Let me leave you with an old world proverb that may just get you ready to enjoy a pint of your favorite brew no matter what style you may fancy.

He that buys land buys many stones, He that buys flesh buys many bones,

He that buys eggs buys many shells, He that buys good ale buys nothing else.

Albe Galotta, SWG Blogger

I think Im Falling For You…

In Albe's Blog on February 26, 2010 at 7:51 pm

What’s all the talk about a cult following forming for lovers of the remarkable Lemon Sole dish at the Saltwater Grille.  Seems like everyone who is a food lover or ‘wanna be’ chef in earshot of what’s hot and what’s not on the East Coast is falling for this dish.  Map Questers and GPS navigators are travelling from a much more distant area than the Grille normally draws from.  With a look of wonder on their faces and a quest for the best on their palate they are arriving in droves and enjoying again and again.

‘Must be something about the luscious sauce,’ was the comment overheard at one of the fireplace tables in the lounge last Saturday night.  ‘It could be the way the capers and shallots, with their subtle appearance creates such an alluring flavor,’ was another comment whispered.  Just yesterday, up on the green I heard two women discussing how could the Saltwater Grille get such large, beautiful fresh sole every day.  ‘Maybe they get their lemons from Meyerland?  I hear they’re real gourmet.’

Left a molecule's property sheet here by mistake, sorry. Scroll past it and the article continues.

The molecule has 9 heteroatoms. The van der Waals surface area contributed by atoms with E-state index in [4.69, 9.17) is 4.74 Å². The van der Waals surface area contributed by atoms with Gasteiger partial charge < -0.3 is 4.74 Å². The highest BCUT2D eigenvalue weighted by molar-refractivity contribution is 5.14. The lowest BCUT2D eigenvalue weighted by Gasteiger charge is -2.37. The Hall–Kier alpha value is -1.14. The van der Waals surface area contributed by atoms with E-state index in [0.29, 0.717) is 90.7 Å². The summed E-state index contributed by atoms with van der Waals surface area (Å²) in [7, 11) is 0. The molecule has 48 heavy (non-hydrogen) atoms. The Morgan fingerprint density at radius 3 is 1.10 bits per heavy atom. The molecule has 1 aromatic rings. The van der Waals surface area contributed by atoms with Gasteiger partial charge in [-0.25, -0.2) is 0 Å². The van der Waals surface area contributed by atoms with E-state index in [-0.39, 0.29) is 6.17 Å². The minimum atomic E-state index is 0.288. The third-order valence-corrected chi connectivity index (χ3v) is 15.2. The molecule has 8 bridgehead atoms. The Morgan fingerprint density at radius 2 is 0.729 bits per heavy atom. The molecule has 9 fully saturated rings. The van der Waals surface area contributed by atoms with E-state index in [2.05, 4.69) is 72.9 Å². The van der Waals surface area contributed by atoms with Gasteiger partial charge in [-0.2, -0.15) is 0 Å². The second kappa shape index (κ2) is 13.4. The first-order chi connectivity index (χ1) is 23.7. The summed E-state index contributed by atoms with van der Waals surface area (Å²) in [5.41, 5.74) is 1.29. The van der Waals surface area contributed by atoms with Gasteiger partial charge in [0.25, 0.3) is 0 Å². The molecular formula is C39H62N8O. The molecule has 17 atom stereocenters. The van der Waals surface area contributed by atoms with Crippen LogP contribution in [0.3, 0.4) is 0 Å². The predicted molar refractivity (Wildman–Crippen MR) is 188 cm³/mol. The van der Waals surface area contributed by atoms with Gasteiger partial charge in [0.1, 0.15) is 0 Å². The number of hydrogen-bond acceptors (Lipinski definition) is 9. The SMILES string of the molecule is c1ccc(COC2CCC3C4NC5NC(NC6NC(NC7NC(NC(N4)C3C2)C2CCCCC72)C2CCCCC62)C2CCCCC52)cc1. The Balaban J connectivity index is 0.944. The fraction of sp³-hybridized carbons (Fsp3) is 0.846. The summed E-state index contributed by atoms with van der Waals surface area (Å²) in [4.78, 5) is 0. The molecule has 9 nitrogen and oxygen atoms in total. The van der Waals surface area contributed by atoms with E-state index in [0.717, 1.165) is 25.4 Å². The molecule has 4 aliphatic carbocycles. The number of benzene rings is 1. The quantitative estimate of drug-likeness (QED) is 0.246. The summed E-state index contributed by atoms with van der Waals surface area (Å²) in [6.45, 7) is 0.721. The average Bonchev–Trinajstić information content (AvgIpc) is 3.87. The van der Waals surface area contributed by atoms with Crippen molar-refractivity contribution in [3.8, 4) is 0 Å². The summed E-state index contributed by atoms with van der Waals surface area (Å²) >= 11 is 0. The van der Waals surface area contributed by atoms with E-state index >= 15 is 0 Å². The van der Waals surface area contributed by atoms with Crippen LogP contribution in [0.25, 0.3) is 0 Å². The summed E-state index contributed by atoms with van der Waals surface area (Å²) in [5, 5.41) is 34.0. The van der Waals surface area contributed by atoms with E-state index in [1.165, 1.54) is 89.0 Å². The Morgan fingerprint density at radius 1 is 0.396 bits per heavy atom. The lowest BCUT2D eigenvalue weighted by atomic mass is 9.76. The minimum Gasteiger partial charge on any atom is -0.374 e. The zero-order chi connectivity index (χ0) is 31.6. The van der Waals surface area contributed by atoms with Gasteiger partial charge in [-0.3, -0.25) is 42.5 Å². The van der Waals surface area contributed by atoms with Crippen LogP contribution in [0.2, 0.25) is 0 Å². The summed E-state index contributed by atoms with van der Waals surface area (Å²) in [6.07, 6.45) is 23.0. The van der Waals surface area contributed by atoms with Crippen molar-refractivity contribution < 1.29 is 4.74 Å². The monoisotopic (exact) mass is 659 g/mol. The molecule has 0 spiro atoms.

The Saltwater Grille has always enjoyed a devoted customer base with a craving for great seafood.  As always, there are those diners who continually play the field by trying every new restaurant that opens and every special they offer continuously moving from restaurant to restaurant and dish to dish, always on the hunt but never getting seriously involved or attached.  Unlike the growing group of foodies who are strictly monogamous, those that give up all the special deals, coupons and grand openings for that one place and that one perfect dish, leaving them with weeks of memories of unforgettable flavors and freshness and thinking of nothing but returning for more.

Scuttlebutt around a water cooler at a local business revealed numerous aliases being applied for the infamous lemon sole.  The ‘Soul Man’ or ‘Solo’ or ‘Soul Shattering’ and even ‘Sololicious’ were tags given by devoted followers.  The Saltwater Grille Lemon Sole entrée served daily on our menu is just one of those dishes that might make you join the crusade.  Rumors have surfaced that a Sole with such a following should have it’s own Facebook page or maybe a few daily ‘tweets’ to whet your taste buds.  Either way, it’s been proven in the past that regional cult followings can turn into widespread movements.

Oh Yeah, the Lemon Sole with its fantastic lemon caper shallot butter is served with a fluffy timbale of Texmati rice and some fresh grilled organic zucchini.  Stop by The Saltwater Grille any day and try the dish that everyone is falling for.

Albe Galotta, SWG Blogger

Will You Marry Me?

In Albe's Blog on February 9, 2010 at 9:16 pm